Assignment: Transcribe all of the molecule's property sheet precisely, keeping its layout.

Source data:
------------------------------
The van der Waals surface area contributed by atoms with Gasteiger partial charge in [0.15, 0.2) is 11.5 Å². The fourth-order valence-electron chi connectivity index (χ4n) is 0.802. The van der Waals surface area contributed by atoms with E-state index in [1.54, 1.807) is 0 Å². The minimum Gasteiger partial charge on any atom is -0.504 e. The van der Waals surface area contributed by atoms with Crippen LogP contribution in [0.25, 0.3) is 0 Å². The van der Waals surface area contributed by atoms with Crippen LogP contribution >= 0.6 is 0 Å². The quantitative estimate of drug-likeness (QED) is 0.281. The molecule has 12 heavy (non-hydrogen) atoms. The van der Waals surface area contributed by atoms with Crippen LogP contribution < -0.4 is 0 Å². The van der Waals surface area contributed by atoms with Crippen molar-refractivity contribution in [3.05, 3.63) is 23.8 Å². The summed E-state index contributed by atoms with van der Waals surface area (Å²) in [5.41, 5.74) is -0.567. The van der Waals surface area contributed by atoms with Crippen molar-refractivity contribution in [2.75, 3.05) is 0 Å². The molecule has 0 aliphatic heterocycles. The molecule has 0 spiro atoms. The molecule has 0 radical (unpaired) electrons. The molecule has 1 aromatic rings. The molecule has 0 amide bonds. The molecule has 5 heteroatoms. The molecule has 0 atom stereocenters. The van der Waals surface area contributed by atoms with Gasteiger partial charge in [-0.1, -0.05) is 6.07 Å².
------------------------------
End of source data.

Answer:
The van der Waals surface area contributed by atoms with Gasteiger partial charge in [0.15, 0.2) is 11.5 Å². The fourth-order valence-electron chi connectivity index (χ4n) is 0.802. The van der Waals surface area contributed by atoms with E-state index in [1.54, 1.807) is 0 Å². The minimum Gasteiger partial charge on any atom is -0.504 e. The van der Waals surface area contributed by atoms with Crippen LogP contribution in [0.25, 0.3) is 0 Å². The van der Waals surface area contributed by atoms with Crippen LogP contribution >= 0.6 is 0 Å². The quantitative estimate of drug-likeness (QED) is 0.281. The molecule has 12 heavy (non-hydrogen) atoms. The van der Waals surface area contributed by atoms with Crippen LogP contribution < -0.4 is 0 Å². The van der Waals surface area contributed by atoms with Crippen molar-refractivity contribution in [3.05, 3.63) is 23.8 Å². The summed E-state index contributed by atoms with van der Waals surface area (Å²) in [5.41, 5.74) is -0.567. The van der Waals surface area contributed by atoms with Crippen molar-refractivity contribution in [2.75, 3.05) is 0 Å². The molecule has 0 aliphatic heterocycles. The molecule has 0 spiro atoms. The molecule has 0 radical (unpaired) electrons. The molecule has 1 aromatic rings. The molecule has 0 amide bonds. The molecule has 5 heteroatoms. The molecule has 0 atom stereocenters. The van der Waals surface area contributed by atoms with Gasteiger partial charge in [-0.1, -0.05) is 6.07 Å².